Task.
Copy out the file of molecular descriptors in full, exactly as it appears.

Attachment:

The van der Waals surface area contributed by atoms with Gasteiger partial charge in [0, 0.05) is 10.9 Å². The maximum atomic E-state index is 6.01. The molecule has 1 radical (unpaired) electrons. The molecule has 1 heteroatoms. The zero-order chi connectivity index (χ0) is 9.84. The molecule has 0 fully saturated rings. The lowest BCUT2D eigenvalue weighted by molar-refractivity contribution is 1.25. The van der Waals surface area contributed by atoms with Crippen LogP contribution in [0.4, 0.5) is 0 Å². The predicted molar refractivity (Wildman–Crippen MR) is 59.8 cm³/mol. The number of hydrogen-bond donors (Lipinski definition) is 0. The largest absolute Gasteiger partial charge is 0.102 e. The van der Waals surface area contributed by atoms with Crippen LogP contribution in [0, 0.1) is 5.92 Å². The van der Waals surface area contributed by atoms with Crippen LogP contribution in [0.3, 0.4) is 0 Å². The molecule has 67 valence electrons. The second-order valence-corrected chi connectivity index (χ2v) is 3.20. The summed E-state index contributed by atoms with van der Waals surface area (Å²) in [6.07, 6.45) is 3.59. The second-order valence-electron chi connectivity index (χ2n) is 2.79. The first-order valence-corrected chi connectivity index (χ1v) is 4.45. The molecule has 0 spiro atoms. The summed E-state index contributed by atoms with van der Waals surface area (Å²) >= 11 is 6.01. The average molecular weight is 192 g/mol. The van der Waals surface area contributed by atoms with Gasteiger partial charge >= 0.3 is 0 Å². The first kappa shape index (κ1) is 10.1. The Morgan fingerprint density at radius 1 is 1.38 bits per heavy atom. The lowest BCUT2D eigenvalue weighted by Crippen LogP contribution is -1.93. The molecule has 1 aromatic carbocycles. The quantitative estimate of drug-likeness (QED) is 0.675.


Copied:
The van der Waals surface area contributed by atoms with Gasteiger partial charge in [0, 0.05) is 10.9 Å². The maximum atomic E-state index is 6.01. The molecule has 1 radical (unpaired) electrons. The molecule has 1 heteroatoms. The zero-order chi connectivity index (χ0) is 9.84. The molecule has 0 fully saturated rings. The lowest BCUT2D eigenvalue weighted by molar-refractivity contribution is 1.25. The van der Waals surface area contributed by atoms with Crippen LogP contribution in [0.4, 0.5) is 0 Å². The predicted molar refractivity (Wildman–Crippen MR) is 59.8 cm³/mol. The number of hydrogen-bond donors (Lipinski definition) is 0. The largest absolute Gasteiger partial charge is 0.102 e. The van der Waals surface area contributed by atoms with Crippen LogP contribution in [0, 0.1) is 5.92 Å². The van der Waals surface area contributed by atoms with Crippen LogP contribution in [0.3, 0.4) is 0 Å². The molecule has 67 valence electrons. The second-order valence-corrected chi connectivity index (χ2v) is 3.20. The summed E-state index contributed by atoms with van der Waals surface area (Å²) in [6.07, 6.45) is 3.59. The second-order valence-electron chi connectivity index (χ2n) is 2.79. The first-order valence-corrected chi connectivity index (χ1v) is 4.45. The molecule has 0 spiro atoms. The summed E-state index contributed by atoms with van der Waals surface area (Å²) >= 11 is 6.01. The average molecular weight is 192 g/mol. The van der Waals surface area contributed by atoms with Gasteiger partial charge >= 0.3 is 0 Å². The first kappa shape index (κ1) is 10.1. The Morgan fingerprint density at radius 1 is 1.38 bits per heavy atom. The lowest BCUT2D eigenvalue weighted by Crippen LogP contribution is -1.93. The molecule has 1 aromatic carbocycles. The quantitative estimate of drug-likeness (QED) is 0.675.